Tuesday, October 23, 2012

No One Gets Out of Here Alive. Is that the Lesson?


In 2009, when I first began writing my MFA thesis about people who work with death in their professions, I also wrote about my own experience with death, which at the time was limited to my cats.  My last mentor thought it was kind of ridiculous to equate a pet’s death to that of a human, but I know a few pet owners who would beg to differ.  At one time, I had four cats living with me—Spooky, Binky, Larry and Penny.  Penny was the youngest cat (11) and she was the first to die.  I came home from work and found her foaming at the mouth and struggling to breathe.  I freaked out and my husband took her to the vet.  After an xray, it was discovered that she had several tumors in her lungs.  We made the horrendously difficult decision to end her life that night.

Four years later, my 15 year-old cat Larry began to urinate outside the box which was the first sign that something was wrong.  He was going through liver failure.  We also made the decision to end his life.  While I didn’t go to the vet for Penny, I took Larry in.  He loved nothing more than to be brushed, so as he cowered on my lap I brushed him to calm him down.  The vet couldn’t find a vein, so she said it would be best if I left the room as she would have to administer the shot into his heart.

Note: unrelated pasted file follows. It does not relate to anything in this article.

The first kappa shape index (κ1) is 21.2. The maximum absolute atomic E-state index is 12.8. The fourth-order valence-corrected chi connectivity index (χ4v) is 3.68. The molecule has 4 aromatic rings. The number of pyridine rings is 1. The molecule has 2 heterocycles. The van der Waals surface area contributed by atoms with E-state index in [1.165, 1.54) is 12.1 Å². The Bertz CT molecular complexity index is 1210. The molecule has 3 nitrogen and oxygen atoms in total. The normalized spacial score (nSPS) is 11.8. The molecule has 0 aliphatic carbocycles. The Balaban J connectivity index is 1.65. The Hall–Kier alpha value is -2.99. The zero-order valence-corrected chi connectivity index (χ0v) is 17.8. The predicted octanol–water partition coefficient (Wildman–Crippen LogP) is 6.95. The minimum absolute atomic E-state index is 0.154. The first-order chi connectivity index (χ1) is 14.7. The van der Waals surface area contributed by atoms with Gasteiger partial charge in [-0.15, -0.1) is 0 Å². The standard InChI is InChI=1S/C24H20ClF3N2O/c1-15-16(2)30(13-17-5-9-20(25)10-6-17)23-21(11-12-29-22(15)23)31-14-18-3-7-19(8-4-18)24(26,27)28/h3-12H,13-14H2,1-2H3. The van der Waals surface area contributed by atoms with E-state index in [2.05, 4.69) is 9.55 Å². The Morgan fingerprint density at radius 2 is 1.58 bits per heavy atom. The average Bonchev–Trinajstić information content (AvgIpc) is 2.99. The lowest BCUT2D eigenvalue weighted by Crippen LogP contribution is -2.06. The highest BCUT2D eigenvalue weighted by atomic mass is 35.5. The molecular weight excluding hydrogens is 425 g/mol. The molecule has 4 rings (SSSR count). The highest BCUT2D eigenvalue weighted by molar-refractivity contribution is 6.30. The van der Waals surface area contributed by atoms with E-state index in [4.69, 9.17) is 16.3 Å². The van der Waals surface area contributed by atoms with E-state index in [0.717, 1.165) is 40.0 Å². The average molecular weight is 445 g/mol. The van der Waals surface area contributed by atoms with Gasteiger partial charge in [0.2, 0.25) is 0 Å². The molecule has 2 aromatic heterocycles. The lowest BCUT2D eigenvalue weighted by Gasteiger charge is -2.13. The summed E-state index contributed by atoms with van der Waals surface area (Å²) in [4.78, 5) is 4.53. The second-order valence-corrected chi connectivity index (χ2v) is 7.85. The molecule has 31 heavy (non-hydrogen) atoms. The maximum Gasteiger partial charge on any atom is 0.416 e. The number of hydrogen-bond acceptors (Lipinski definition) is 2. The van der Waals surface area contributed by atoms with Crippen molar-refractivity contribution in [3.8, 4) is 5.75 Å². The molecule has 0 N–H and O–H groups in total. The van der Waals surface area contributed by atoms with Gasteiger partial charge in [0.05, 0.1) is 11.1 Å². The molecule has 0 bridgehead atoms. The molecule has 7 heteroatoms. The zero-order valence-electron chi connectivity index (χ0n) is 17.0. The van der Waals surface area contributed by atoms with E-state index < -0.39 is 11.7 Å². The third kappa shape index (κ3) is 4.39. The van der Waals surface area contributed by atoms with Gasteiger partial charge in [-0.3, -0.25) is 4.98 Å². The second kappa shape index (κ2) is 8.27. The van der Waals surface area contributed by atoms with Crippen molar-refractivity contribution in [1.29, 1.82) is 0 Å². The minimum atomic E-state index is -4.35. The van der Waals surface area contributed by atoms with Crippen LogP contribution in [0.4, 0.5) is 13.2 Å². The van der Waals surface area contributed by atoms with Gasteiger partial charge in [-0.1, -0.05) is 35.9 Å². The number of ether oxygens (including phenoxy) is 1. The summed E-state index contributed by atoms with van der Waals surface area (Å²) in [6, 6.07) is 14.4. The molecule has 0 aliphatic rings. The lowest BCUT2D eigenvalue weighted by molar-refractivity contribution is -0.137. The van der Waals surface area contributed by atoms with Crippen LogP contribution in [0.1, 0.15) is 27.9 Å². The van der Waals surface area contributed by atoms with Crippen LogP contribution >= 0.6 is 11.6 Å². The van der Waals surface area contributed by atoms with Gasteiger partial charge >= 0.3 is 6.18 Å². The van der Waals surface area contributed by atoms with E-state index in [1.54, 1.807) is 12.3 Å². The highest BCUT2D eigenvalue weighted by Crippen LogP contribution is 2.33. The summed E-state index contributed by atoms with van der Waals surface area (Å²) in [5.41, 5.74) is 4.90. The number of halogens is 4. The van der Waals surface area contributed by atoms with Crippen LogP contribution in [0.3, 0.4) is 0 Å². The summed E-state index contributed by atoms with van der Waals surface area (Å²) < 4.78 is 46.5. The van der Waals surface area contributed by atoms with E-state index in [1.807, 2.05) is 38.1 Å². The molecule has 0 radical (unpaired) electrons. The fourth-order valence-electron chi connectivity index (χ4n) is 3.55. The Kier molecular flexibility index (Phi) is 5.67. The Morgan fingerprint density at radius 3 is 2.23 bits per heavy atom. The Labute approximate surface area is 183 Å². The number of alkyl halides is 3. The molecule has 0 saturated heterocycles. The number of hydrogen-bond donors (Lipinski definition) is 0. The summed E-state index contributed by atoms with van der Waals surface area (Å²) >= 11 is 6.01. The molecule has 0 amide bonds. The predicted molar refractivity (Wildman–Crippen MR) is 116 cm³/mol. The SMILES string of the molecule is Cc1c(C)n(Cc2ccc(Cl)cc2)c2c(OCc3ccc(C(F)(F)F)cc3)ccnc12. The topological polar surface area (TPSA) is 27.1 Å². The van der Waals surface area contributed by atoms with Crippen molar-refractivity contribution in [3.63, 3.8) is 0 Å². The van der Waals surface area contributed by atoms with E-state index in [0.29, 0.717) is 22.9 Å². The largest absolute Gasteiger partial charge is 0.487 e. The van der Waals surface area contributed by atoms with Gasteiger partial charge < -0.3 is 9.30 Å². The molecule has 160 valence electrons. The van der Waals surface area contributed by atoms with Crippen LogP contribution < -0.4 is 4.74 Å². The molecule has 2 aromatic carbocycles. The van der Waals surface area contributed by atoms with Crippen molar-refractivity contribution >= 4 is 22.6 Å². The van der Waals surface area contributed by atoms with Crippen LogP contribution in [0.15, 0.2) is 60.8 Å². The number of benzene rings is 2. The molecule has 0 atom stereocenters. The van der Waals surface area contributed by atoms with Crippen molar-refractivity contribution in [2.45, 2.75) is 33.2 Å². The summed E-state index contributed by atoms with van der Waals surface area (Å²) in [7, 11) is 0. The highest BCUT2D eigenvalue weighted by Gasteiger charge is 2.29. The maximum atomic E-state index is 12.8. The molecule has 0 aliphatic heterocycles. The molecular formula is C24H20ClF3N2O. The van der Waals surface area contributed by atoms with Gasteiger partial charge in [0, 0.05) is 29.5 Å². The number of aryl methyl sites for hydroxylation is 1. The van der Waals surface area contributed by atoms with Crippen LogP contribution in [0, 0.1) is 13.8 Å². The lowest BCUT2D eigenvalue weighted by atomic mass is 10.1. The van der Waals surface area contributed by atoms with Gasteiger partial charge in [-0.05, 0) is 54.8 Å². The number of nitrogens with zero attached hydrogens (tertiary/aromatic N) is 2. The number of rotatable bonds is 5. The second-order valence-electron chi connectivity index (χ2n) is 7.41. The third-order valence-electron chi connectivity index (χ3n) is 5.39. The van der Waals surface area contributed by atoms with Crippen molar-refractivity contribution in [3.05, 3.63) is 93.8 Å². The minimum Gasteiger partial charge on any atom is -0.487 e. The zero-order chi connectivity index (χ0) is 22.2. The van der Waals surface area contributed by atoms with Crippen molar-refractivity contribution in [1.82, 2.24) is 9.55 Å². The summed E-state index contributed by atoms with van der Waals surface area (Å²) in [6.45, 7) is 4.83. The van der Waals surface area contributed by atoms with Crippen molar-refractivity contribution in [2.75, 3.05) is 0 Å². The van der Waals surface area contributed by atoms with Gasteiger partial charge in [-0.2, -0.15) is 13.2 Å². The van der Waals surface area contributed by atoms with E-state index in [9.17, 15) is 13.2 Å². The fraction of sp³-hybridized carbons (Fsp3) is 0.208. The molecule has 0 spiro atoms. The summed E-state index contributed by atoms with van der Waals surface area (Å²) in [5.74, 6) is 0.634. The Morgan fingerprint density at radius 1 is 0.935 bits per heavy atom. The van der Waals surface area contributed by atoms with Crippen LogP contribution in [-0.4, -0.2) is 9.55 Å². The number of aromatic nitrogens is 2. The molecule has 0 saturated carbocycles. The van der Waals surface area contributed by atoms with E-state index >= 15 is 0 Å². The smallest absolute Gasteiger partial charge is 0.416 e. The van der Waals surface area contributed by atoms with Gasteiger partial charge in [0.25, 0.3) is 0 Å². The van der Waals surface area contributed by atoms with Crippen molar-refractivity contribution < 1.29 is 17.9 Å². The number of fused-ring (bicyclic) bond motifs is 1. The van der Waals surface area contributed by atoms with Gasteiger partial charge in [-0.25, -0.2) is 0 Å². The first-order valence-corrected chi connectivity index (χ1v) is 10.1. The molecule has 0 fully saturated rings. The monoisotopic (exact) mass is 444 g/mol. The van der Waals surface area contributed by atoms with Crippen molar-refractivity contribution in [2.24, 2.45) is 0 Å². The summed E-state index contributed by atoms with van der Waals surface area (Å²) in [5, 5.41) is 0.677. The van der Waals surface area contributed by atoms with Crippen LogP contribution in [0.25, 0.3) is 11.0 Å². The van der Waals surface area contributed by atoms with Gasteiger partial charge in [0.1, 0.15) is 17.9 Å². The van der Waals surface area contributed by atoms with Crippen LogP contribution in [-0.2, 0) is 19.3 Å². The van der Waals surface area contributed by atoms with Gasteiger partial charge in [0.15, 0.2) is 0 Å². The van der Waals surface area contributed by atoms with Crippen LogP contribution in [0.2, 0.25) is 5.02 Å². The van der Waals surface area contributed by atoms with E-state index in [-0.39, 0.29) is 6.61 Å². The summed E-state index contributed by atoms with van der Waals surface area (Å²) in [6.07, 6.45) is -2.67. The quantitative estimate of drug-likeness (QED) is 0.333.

A few months later, Binky, Larry’s sister succumbed to the hyperthyroidism that we had treated her for for years.  Out of all my cats, she was my favorite.  She was a rotund Calico who was snuggly and social and would face off with any dog that dared enter the house.  When we took her to the vet, I stayed for the first injection, but I couldn’t be with her for the final one.  It was just too painful.

After Binky, the only cat that remained was Spooky, my oldest.  At 20 years old, he stopped eating and hid behind the TV.  I knew he was ready to go and it broke my heart.  I’d had that cat for half of my life and when he died, I vowed to never own another cat.  It was too difficult to lose them. 

When I went to pick up Spooky’s ashes, I met Judy and fell in love.  Despite the fear of another loss, I took a chance on love.  And I’m so glad I did.  Judy is a lovable cat who is chipper and snuggly and loves to destroy my furniture.  And I don’t mind because I love her. Her presence makes me calm and happy. 

I didn’t want another cat.  And then I met Sonya Reed.  She had written me to thank me for being with Khristian on his last day on earth and making him laugh.  A friendship developed.  We wrote.  I went to visit her.  In the year that followed she told me of her cat at the prison.  She named her Violet.  She snuck food to her and tamed her.  She loved this cat like a child.  The Sun published a piece about Violet and Sonya.

But then the prison decided they were going to trap the feral cats at the prison and kill them.  Sonya pleaded with the Assistant Warden to let her trap Violet and let someone adopt her.  And even though I didn’t want a second cat, especially a feral one that might hurt Judy, I agreed to do it.  I didn’t do it out of a love for a cat, but out of love for my friend.  I wanted to take care of the one thing she loved and make sure that she was safe from harm.